What’s It For?
Shawn Armstrong, who appears to have been the prime mover on the U.S. side of this collaboration, had left Nighthawk by the time the Super Sport came out, but he was succeeded in Nighthawk R&D by Allen Wyatt, who had worked alongside him on the project. Allen told On Target, “The Super Sport was designed more for PPC style shooting. The rails are for various attachments , ranging from stops for shooting off of barricades to lasers and lights. One thing to note on the Super Sport. The front sight can be sighted in for four predetermined ranges. We sight it in on position one only, but the end user can then make adjustments to the remaining three positions for POI adjustment at different distances of their choosing.”
On the “PPC” thing, your correspondent can share some insight and history. I began shooting Practical Police Course competition in 1972, when we had to use factory stock service revolvers. Smith & Wesson K-38s and Colt Pythons and such, with 6-inch barrels, were the winning guns. Along about that time, NYPD Stakeout Squad gunfighter and pistol champion, Jim Cirillo, got together with New Jersey pistolsmith Austin Behlert and came up with the idea of putting a 6-inch long, 1-inch diameter stovepipe-like Douglas barrel onto a Smith & Wesson Model 10 frame, along with a heavy sight rib mounting precision-adjustable BoMar sights. The massive weight out front stabilized the revolver against the mandatory, heavy double-action trigger pull at 25 yards and shorter distances. At the 50 yard line, legendary Border Patrolman, Bill Jordan, came up with the idea of cranking the rear sight to where the gun shot so low from point of aim, you could balance the head of the silhouette target atop the front sight like a bulls-eye instead of area-aiming at the center of the indistinct target at long range, and plunk your shots into the middle of the black silhouette. I came to know all three men, Cirillo and Jordan becoming mentors, and when I followed their advice and got such a gun (from custom gunsmith Ron Power in Missouri) I won PPC matches shooting that way.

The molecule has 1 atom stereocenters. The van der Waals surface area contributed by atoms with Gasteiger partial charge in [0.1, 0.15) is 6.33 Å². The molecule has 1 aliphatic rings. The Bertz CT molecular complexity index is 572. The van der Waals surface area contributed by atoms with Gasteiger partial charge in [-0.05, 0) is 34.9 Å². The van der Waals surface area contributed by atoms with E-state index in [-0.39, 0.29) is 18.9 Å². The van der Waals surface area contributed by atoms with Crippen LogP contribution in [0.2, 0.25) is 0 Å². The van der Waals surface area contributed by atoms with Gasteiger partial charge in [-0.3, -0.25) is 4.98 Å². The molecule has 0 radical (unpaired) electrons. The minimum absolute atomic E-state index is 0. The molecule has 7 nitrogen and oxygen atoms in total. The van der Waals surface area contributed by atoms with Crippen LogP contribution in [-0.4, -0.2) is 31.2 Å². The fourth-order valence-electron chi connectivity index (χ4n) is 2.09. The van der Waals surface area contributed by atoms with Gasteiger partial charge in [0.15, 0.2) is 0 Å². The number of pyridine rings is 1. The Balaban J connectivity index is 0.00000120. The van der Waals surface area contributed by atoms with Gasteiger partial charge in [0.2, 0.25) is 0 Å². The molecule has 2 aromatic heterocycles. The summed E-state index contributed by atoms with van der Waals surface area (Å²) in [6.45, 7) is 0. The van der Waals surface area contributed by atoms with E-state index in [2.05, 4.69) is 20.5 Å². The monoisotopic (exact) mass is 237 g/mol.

Time has marched on. PPC became moribund because it was old and slow, though it still exists. In 1979, John Bianchi and another of my mentors, the first World Combat Pistol Champion, Ray Chapman, created the Bianchi Cup format, known today as NRA Action Shooting. For many years, John Pride of the LAPD Pistol Team ruled the Bianchi Cup with a PPC gun. I tell all that to explain that, with some authority, I can say that the Nighthawk/Korth Super Sport would be an excellent choice for shooting either PPC or Bianchi Cup-style competition.
The top rail on the Super Sport adapts to a red dot, or if you prefer, a telescopic sight. The side rails can accept “barricade wings” to lock the gun against the barricade for that stage of Bianchi Cup, one fourth of the 480-shot course of accuracy-intensive fire. Earlier Korths had a cylinder release lever alongside the hammer, but this variation has an Americanized-release that pushes forward like the familiar S&W, but also upward at about 45 degrees.
Our test sample came with a .38 Special/.357 Magnum cylinder in place, and a 9mm Luger cylinder assembly. Interchangeability was amazingly quick and easy. Korth included their own 9mm speedloader, which all of us found a bit difficult to fill and not especially fast to release; while Korth is supposedly looking at a moon-clip-compatible 9mm cylinder, it does not exist at this time. However, an ingenious extractor design works fine for ejecting “rimless” 9mm casings and live cartridges.
Nighthawk and Korth went with an .003” barrel/cylinder gap, which is awfully tight if the gun gets filthy. That said, though, we shot it a good bit and the Super Sport never bound up.